Today’s higher education leaders must be adept at navigating not only problems with clear, “conventional solutions,” but also “adaptive challenges” related to the “demographic, economic and cultural transitions taking place,” according to a new report from the American Council on Education. The paper, called “Looking Back and Looking Forward,” is a review of the ACE Fellows Program, which prepares faculty and staff members and administrators for senior leadership positions in a cohort-based mentorship model.
The report argues that professional development must prepare senior leaders not only to work effectively within their individual positions, but also through a “collective approach that benefits the individual, institutions and the enterprise.” Findings are based on a survey of those who have been involved in the program and interviews, with 98 percent of responding fellows saying they agree that the program prepared them from a senior leadership position. “One-on-one conversations with mentors” emerged as the most significant aspect of the placement experience that prepared fellows for senior leadership positions.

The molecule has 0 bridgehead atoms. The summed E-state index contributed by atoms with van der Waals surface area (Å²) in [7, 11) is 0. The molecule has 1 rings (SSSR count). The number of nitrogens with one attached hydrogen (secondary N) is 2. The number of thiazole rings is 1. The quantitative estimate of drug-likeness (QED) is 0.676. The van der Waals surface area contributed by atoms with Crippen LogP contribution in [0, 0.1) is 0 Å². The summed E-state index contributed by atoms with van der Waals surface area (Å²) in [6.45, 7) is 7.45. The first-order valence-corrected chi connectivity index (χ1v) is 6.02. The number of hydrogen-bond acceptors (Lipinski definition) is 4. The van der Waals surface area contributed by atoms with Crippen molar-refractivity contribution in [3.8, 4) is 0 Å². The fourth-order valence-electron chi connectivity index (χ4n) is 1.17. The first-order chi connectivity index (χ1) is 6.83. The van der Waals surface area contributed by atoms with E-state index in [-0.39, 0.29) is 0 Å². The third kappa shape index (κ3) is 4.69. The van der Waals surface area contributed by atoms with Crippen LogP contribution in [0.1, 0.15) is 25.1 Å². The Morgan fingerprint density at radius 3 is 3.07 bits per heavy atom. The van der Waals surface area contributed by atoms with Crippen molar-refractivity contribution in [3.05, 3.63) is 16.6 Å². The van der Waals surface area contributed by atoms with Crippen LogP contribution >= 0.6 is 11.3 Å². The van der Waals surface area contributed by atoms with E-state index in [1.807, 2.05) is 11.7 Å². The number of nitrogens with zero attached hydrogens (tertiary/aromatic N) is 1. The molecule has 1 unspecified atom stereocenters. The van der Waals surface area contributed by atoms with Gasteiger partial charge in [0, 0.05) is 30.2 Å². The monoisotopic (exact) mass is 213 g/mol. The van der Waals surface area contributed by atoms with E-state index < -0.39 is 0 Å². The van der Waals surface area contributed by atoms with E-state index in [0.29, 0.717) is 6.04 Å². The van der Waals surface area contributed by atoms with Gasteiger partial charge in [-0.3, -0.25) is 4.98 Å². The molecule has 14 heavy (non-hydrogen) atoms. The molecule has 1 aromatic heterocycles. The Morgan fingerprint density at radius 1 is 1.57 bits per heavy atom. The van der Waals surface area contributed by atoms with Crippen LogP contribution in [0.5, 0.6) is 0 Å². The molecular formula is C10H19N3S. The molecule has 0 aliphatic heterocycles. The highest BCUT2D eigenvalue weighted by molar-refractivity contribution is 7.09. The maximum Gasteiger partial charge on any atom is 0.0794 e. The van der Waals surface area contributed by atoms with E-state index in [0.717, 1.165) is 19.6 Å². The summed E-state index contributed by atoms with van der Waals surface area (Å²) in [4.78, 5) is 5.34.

The report identifies one “central dilemma” as how leadership is defined and who leads. “Scholarship and conventional wisdom tell us that professionals up and down the line must have the leadership skills and expert knowledge necessary to flex to any challenge,” the report says. “Nevertheless, leadership development programs tend to be designed around the very real hierarchies that exist on college and university campuses.”
The University of Southern Maine has settled in arbitration with 16 retrenched faculty members, agreeing to pay them the difference between what they would have received for work in fall 2014 “had they not been subsequently retrenched and the wages and benefits that they did receive during that period.” The Associated Faculties of the Universities of Maine, affiliated with the National Education Association, called the decision a “decisive” victory for faculty members who were laid off as a result of controversial academic restructuring in the face of a $16 million budget shortfall.
Dan Demeritt, university spokesperson, said via email that this is a “question of compensation between the [university] and several retrenched faculty members,” and declined further comment, citing the professors’ privacy.